I’ve just come to the end of another stint of Netflix. This online channel for film and TV show distribution has been running for years and I think it has reached a mature model not least in the fact that it is both easy to sign up and, crucially, to disengage.
The highlight of this run has probably been watching every episode of the classic geek drama The IT Crowd. It would be fair to say that, since it was first broadcast in 2006, the phrase “have you turned it off and on again” is less often on the lips of IT technicians as software has become more stable but it is still part of the troubleshooting vocabulary. Incidentally, I noticed on my Mac recently that the default icon for an MS Windows machine on the network is a monitor showing a “blue screen of death”. I’ll have to dig around Windows 10 sometime soon and see if that presents a spinning ball anywhere in relation to Macs!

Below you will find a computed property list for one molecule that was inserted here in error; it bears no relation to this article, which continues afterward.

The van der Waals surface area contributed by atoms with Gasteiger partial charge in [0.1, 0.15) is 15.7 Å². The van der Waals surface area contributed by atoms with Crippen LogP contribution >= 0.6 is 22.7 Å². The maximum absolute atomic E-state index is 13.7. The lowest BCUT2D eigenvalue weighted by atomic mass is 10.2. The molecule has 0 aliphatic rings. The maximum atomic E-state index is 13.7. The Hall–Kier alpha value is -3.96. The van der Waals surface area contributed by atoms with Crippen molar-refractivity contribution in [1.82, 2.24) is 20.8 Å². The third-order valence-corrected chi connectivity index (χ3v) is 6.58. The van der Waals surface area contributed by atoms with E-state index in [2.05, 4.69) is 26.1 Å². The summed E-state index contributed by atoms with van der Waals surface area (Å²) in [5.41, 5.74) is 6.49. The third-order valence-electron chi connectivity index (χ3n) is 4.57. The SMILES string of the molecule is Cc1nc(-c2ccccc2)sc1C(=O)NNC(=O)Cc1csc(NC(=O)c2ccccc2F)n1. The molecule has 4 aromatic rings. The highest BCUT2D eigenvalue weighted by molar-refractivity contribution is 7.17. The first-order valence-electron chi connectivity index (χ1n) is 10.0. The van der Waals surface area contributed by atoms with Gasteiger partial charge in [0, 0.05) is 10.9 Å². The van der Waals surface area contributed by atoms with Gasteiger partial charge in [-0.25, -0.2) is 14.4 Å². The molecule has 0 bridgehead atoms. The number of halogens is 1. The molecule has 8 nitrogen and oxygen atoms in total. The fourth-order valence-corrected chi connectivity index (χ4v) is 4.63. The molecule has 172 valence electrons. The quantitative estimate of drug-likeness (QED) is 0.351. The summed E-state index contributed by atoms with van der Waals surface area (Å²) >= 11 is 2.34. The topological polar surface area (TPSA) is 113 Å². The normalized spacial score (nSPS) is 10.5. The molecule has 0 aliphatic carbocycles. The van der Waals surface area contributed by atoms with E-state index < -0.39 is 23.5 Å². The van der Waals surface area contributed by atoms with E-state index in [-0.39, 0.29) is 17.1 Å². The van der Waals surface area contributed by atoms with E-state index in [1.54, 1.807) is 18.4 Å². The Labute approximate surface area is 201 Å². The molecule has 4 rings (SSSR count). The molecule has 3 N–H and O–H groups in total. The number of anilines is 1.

Back to Netflix, what I like is the fact that they don’t make it difficult to say goodbye. I’ve spent about £12 over a couple of months, for which Jane and I have been able to watch not only a complete TV series but also a wide variety of other programmes and films. Some of those have been excellent and, when they haven’t been, it doesn’t feel like too much of a loss to turn off. Netflix has a large catalogue but it is far from comprehensive. However, by the time we return perhaps later this year and almost certainly at some point next year, there will be more than enough to justify the admission fee, which is no more than the cost of a single cinema ticket per month.
It will be interesting to see what happens when the BBC gets round to putting a charge on watching their iPlayer service. I hope that they will at least have the option of a monthly fee and keep their programmes around for longer rather than relying on a yearly licence and sticking with their current, shorter term programme retention policy.